CER is an awesome format to teach science students, but CER examples are lacking. CER stands for Claim, Evidence, and Reasoning. It is a great format for writing explanations is it serves to tie together findings, data, and scientific principles. I am beginning to use CER with my classes and I love it. Unfortunately, while there are CER examples of student and, perhaps, popular school lab work, there is a lack of CER examples connected to REAL scientific research. And, that’s part of the problem with teaching CER. How can we get students to adopt a format for which there is a lack of real examples from real scientific research?
Part of the difficulty with coming up with our own CER examples from science journals is due to the articles themselves. Namely, science research journals are tedious and difficult to read. And, they’re also time consuming to dumb down for high school students. And, finding a research article that students will find interesting is also a problem. Thus, where can we find real science articles that we can use for CER examples?
We found an excellent source of articles to use for CER examples. These articles are fun to read and many are available online. And, all of them are recognized by Harvard. We summarized the 3 we liked into infographics for you to download at the end of the post.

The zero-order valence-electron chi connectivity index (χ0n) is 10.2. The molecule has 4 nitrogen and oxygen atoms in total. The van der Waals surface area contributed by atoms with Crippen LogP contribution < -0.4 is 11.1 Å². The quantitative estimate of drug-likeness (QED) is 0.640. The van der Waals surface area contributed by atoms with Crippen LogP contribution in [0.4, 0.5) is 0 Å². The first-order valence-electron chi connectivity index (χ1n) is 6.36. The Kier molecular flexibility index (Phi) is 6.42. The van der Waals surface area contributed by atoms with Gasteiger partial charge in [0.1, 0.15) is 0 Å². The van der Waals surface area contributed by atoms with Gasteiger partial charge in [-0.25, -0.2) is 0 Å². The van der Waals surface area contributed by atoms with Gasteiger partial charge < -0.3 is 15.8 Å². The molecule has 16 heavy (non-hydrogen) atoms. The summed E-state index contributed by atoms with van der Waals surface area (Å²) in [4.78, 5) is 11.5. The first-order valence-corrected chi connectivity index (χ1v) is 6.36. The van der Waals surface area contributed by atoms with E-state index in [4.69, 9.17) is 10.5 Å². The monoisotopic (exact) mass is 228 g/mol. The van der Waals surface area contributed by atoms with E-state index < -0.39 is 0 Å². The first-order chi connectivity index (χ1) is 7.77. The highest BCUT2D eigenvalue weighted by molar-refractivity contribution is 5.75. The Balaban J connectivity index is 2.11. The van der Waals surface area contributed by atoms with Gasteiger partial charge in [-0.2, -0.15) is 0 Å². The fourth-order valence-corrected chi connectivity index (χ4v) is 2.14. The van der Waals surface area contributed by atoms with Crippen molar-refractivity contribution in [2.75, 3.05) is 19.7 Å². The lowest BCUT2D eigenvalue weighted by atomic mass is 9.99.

Getting Articles From Ignoble (yes, that’s a word) Science
Our source of research articles for CER examples comes from the list of Ig Nobel Prize winners. The Ig Nobel prize is awarded by Harvard every year for science that makes people laugh. It is the antithesis of the Nobel Prize. And, many of the articles do make us laugh because of how absurd the research topics can be. From determining the most painful part of the body to get a bee sting to determining whether or not knuckle cracking causes arthritis to discovering that white horses are more “horsefly-proof”, Ig Nobel prize research is really fun. And, the articles are generally less intensive to read (ie. less jargon). Best of all, Ig Nobel Prize research also follows scientific method principles, which makes illustrating CER simple.
The complete list of Ig Nobel Prize winners is published online. We chose 3 of our favourites and developed 3 CER examples (and accompanying infographics).
2015 Ig Nobel Prize in Entomology
REFERENCE: Michael L. Smith “Honey Bee Sting Pain Index by Body Location” PeerJ, 2014, 2:e338, https://peerj.com/articles/338/
2009 Ig Nobel Prize in Medicine
REFERENCE: “Does Knuckle Cracking Lead to Arthritis of the Fingers?”, Donald L. Unger, Arthritis and Rheumatism, vol. 41, no. 5, 1998, pp. 949-50.
2016 Ig Nobel Prize in Physics
REFERENCE: “An Unexpected Advantage of Whiteness in Horses: The Most Horsefly-Proof Horse Has a Depolarizing White Coat,” Gábor Horváth, Miklós Blahó, György Kriska, Ramón Hegedüs, Balázs Gerics, Róbert Farkas and Susanne Åkesson, Proceedings of the Royal Society B, vol. 277 no. 1688, pp. June 2010, pp. 1643-1650.
Putting it all together
CER examples can be both fun AND connected to real scientific research. The list of Ig Nobel prize winners is a good source of such research articles we can use to generate CER examples. Also, feel free to use our infographics with your students when teaching CER. If you’re interested getting a pdf copy of our infographics, click on the link below and enter your email address to get your copy emailed to you. We’ll also email you our regular e-newsletter as well as any new resources we develop in the future.
Until next time, keep it (ie. science) REAL.